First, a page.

A little over a year ago Goldman Sachs launched their consumer lending platform Marcus as part of a digital strategy to move into the retail banking segment. They have since grown faster than any online lending platform with originations approaching $2 billion. Goldman Sachs now believes revenues from online loans will equal that of trading in the near future.
A significant driver behind these moves is consumer debt levels. They have increased for 13 consecutive quarters and hit a record $12.96 trillion in the third quarter of 2017. Most consumers using an online loan will consolidate credit card debt, though there are other typical uses such as home repair or an unexpected medical expense.
Barclays Enters Online Consumer Lending
U.K. based Barclays has been increasing their footprint in the U.S. the last few years through the Barclaycard brand. They are now one of the top 10 credit card issuers in the US. News broke last month that Barclays would be launching a digital bank in 2018 and rebranding from Barclaycard to Barclays in the US.
An integral part of this strategy will be an unsecured consumer loan offering, something they have been testing since late 2016. They are targeting prime and super-prime borrowers, loans will range from $5,000 and $35,000 and can be repaid in three, four or five years. The interest rates range from 4.99% to 18.99% and the loans carry no origination fees or prepayment penalties. They plan to launch fully in 2018 as they have originated about 15,000 loans to date through the testing phase.
This is a bit out of the ordinary for the bank as they have not yet had a nationwide offering like this, instead focusing on the 19 states where they have established a presence. The new product will help with their rollout to new branch markets in Minneapolis, Dallas and Kansas City. This looks to be part of a wider digital overhaul the bank has been doing the last few years as it seeks to service customers in a more digital fashion.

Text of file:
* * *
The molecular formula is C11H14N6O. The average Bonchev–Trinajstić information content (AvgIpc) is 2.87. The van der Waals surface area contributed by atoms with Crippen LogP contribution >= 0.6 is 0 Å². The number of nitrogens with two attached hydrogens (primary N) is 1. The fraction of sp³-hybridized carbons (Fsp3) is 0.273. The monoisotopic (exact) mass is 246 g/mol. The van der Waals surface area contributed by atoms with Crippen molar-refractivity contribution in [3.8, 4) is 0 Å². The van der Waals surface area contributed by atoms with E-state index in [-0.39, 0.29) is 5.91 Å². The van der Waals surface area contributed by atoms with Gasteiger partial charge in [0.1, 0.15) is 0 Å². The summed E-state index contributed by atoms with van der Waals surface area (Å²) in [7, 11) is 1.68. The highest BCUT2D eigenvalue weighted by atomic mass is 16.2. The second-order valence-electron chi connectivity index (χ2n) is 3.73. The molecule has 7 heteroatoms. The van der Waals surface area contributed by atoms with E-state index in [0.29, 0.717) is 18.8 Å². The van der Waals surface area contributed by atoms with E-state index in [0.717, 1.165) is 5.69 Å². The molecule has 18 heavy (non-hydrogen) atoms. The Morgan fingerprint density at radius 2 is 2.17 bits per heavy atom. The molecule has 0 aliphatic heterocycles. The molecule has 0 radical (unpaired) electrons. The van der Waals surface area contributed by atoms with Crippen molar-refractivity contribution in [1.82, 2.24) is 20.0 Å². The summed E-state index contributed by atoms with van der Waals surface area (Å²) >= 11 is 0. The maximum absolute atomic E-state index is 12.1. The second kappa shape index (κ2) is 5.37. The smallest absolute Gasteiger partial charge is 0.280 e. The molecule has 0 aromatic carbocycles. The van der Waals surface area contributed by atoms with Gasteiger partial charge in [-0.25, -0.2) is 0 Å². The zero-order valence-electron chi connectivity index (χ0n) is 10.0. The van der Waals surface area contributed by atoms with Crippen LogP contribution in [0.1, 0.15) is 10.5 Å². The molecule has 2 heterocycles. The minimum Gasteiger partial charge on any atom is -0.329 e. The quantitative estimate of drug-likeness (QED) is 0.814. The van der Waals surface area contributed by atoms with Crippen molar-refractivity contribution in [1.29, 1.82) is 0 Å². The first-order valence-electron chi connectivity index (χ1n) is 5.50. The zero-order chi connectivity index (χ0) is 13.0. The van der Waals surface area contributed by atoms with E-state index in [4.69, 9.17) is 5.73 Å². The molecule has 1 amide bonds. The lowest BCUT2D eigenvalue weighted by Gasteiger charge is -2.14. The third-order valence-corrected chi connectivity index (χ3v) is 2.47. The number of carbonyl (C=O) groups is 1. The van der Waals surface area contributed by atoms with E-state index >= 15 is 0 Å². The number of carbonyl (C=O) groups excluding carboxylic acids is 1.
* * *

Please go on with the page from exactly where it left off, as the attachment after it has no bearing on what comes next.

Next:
We have seen a lot of success by the likes of Lending Club, Prosper, SoFi, Marlette Funding and more since the financial crisis in offering consumers a better, more seamless lending experience. What Marcus has shown in the last couple of years is that banks can also provide an experience that equals these fintech entrants.
How this changes the consumer lending market remains to be seen. Banks have decided advantages in certain aspects of the lending process such as lower cost of capital and small customer acquisition costs with their large customer bases. Having said that, the problems of the financial crisis put a significant dent in consumer confidence when it comes to large banks.
Will more bank entrants lead to consolidation of fintech lending platforms or will banks look to these platforms as partners? We have seen both of these strategies in recent years and it will be interesting to see where the market goes. One thing is for sure, though, banks are taking much more interest in consumer loans today than at any time since the financial crisis.
Todd is the host of PitchIt: the fintech startups podcast, a weekly interview show featuring emerging fintech founders and leading venture capitalists. He is responsible for leading the content team which covers fintech through daily & weekly email newsletters, editorial, virtual events, and in-person conferences. He has been covering fintech, banking, and venture capital for more than 15 years, including speaking regularly at industry events.